Reverse Osmosis Systems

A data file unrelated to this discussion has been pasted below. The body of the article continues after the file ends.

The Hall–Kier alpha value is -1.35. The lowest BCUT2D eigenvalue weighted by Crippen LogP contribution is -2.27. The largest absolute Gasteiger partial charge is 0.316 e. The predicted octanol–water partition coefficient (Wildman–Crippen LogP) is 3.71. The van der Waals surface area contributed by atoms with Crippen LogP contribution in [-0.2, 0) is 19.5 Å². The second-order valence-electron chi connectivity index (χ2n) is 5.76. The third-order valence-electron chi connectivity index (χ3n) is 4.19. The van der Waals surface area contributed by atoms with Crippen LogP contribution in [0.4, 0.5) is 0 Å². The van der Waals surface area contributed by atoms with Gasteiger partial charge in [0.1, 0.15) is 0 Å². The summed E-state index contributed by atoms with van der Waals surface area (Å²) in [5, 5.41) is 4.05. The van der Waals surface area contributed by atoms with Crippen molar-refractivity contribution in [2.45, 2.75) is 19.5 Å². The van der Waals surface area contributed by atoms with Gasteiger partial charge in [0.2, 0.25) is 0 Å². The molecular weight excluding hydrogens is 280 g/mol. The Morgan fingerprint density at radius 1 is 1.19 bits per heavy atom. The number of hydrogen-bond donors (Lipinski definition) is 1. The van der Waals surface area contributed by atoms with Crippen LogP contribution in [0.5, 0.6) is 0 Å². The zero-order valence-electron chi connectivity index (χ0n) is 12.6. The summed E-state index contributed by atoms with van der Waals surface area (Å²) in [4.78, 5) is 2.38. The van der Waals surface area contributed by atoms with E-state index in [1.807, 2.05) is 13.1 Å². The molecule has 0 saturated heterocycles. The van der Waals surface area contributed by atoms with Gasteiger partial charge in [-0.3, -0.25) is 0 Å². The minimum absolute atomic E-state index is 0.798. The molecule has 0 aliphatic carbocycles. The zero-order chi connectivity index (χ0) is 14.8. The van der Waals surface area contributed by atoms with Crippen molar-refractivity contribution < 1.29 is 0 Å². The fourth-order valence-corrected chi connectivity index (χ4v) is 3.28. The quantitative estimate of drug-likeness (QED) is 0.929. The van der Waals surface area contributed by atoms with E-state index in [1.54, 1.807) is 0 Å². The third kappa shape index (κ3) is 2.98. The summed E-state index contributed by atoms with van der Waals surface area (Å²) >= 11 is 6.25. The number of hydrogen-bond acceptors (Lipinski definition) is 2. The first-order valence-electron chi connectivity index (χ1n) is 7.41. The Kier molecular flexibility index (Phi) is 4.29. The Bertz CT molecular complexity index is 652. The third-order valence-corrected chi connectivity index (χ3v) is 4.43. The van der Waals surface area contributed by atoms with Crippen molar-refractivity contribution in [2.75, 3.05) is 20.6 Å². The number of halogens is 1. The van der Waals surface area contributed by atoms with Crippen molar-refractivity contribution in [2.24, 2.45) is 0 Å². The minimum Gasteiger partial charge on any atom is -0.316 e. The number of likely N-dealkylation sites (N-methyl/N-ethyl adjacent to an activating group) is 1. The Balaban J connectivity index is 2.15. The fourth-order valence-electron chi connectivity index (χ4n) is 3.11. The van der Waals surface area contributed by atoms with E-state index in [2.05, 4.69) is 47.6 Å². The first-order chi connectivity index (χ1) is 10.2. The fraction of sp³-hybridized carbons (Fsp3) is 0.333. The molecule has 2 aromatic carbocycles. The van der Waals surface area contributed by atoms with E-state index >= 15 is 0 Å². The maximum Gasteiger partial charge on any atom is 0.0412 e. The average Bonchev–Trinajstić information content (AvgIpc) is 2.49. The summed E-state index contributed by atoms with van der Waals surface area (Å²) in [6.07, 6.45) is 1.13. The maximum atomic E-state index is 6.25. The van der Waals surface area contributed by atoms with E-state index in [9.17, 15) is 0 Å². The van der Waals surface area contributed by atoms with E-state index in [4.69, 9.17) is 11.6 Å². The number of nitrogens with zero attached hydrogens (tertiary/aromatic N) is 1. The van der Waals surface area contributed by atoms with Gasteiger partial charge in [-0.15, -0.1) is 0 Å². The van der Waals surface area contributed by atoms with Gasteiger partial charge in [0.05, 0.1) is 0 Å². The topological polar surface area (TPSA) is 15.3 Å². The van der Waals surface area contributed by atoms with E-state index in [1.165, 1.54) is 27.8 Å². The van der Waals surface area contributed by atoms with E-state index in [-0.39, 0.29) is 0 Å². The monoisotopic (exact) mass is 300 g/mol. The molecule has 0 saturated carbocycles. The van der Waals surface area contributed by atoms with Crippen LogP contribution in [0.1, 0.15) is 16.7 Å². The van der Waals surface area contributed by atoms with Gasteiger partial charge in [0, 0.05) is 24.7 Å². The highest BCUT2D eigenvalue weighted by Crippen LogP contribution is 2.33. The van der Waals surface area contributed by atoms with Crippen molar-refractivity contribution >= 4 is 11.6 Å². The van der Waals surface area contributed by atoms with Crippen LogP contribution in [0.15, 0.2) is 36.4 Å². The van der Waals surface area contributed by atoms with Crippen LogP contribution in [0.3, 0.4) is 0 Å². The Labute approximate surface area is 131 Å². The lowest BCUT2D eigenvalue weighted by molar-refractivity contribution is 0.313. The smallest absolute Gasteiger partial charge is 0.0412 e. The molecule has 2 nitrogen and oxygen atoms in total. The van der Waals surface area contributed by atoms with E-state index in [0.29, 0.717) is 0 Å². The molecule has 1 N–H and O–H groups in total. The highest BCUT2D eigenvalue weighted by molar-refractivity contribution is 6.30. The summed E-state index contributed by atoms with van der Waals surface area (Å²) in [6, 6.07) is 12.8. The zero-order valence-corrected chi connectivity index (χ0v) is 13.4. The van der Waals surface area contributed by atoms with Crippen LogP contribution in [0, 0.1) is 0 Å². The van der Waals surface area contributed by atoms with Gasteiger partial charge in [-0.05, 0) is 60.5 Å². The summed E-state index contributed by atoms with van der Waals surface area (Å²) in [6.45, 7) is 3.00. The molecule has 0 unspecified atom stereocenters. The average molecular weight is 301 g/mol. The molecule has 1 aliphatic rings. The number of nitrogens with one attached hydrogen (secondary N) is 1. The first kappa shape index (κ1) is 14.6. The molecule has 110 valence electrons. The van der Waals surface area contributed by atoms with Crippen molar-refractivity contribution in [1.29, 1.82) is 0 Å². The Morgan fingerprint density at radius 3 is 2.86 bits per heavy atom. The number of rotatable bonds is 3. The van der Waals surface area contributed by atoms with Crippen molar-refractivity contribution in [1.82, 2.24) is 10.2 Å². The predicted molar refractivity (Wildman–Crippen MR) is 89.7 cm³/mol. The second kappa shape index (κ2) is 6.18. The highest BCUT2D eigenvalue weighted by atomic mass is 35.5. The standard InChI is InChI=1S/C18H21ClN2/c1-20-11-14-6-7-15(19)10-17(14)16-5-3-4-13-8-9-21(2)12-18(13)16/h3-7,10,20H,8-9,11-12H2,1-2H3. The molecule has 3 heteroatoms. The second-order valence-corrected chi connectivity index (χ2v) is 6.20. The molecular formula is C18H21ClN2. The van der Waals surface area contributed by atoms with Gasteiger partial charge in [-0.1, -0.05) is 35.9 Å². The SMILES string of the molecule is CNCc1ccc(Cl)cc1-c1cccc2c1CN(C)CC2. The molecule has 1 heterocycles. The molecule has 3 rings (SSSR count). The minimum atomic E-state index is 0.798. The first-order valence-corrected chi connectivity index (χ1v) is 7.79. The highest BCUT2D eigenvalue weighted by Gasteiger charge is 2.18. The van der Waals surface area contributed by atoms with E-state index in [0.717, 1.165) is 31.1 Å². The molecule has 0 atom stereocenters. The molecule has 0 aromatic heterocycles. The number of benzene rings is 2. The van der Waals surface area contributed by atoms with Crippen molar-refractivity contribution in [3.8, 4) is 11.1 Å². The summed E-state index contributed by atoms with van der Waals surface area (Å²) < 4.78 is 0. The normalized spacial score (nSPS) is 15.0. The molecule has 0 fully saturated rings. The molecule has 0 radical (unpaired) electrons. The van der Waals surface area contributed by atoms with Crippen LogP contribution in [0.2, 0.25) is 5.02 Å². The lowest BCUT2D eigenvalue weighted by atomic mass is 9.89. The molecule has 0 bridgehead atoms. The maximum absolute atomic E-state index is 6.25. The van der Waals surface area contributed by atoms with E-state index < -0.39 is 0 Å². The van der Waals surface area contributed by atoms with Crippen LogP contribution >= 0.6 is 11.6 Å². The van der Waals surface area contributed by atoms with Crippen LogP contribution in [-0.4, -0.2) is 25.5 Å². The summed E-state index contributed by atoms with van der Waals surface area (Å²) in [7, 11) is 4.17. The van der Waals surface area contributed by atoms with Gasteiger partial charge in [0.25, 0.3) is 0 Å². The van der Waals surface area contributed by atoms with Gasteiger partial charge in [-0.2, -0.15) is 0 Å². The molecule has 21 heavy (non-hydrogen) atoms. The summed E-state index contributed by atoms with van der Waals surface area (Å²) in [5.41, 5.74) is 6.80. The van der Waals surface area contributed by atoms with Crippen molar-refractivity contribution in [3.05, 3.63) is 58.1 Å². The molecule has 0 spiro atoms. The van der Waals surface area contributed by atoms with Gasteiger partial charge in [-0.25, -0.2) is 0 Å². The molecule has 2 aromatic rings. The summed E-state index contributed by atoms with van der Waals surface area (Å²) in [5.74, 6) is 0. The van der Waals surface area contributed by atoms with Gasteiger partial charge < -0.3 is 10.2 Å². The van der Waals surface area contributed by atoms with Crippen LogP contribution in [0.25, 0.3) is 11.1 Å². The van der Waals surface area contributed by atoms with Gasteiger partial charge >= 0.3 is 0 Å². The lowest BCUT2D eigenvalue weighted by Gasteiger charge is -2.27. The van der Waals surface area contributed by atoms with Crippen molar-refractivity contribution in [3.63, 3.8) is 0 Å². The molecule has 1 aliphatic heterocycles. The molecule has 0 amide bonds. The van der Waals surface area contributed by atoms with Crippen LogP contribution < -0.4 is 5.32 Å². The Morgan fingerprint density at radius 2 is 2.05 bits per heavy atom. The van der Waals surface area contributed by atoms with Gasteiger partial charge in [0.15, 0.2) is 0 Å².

Reverse Osmosis is the ultimate in water purification and filtration. You can choose from 4 or 5 stage reverse osmosis systems that come in a range of different styles including portable, countertop and undersink. Over the years advancements in technology has made reverse osmosis systems effective in providing the household with clean and safe water for drinking, bathing, laundry and a lot more uses. it is now an affordable and efficient water filtration method. There are plenty of water filtration systems available today. Among the most common are reverse osmosis systems that utilize pressure to force water to pass through a semi-permeable membrane, which is highly selective. The contaminants that fail to pass through the membrane are simply flushed away and what is left is clean and safe drinking water for you and your loved ones. The efficiency of this particular system depends largely on a number of factors including the concentration of impurities, membrane choice and water pressure. Two types of membranes are used in reverse osmosis system to filter and purify drinking water. One type is called CTA or cellulose triacetate membranes. While these membranes are generally more affordable, they need to be sterilized in order to prevent the growth of microbes. The CTA is usually composed of a sediment pre-filter, followed by the semi-permeable membrane, and a post filter with carbon. This system is ideal for households with chlorinated water supply. The other type of membrane is the TFC (Thin Film Composite) which is inorganic, hence they are not prone to growth and accumulation of harmful microorganisms. TFC-based systems are susceptible to chlorine damage so a carbon pre-filter is used to absorb chlorine and protect TFC membranes from damage and eventual failure. Reverse osmosis systems come in two variants, those with tanks and those without tanks. The former uses a tank with an internal rubber bladder which stores the filtered water before it is dispensed. The tank also contains pressurized air which forces the water to its outlet. The tank also features in line carbon filters to prevent the water from developing a flat taste when it stays in the tank for extended periods. On the other hand, the tankless reverse osmosis system makes use of multiple TFC membranes to allow the purified water to be dispensed directly from the faucet. This system is more compact and does not need a water storage tank but requires a minimum pressure of approximately 40 psi, so a pressure booster pump may be needed in some cases.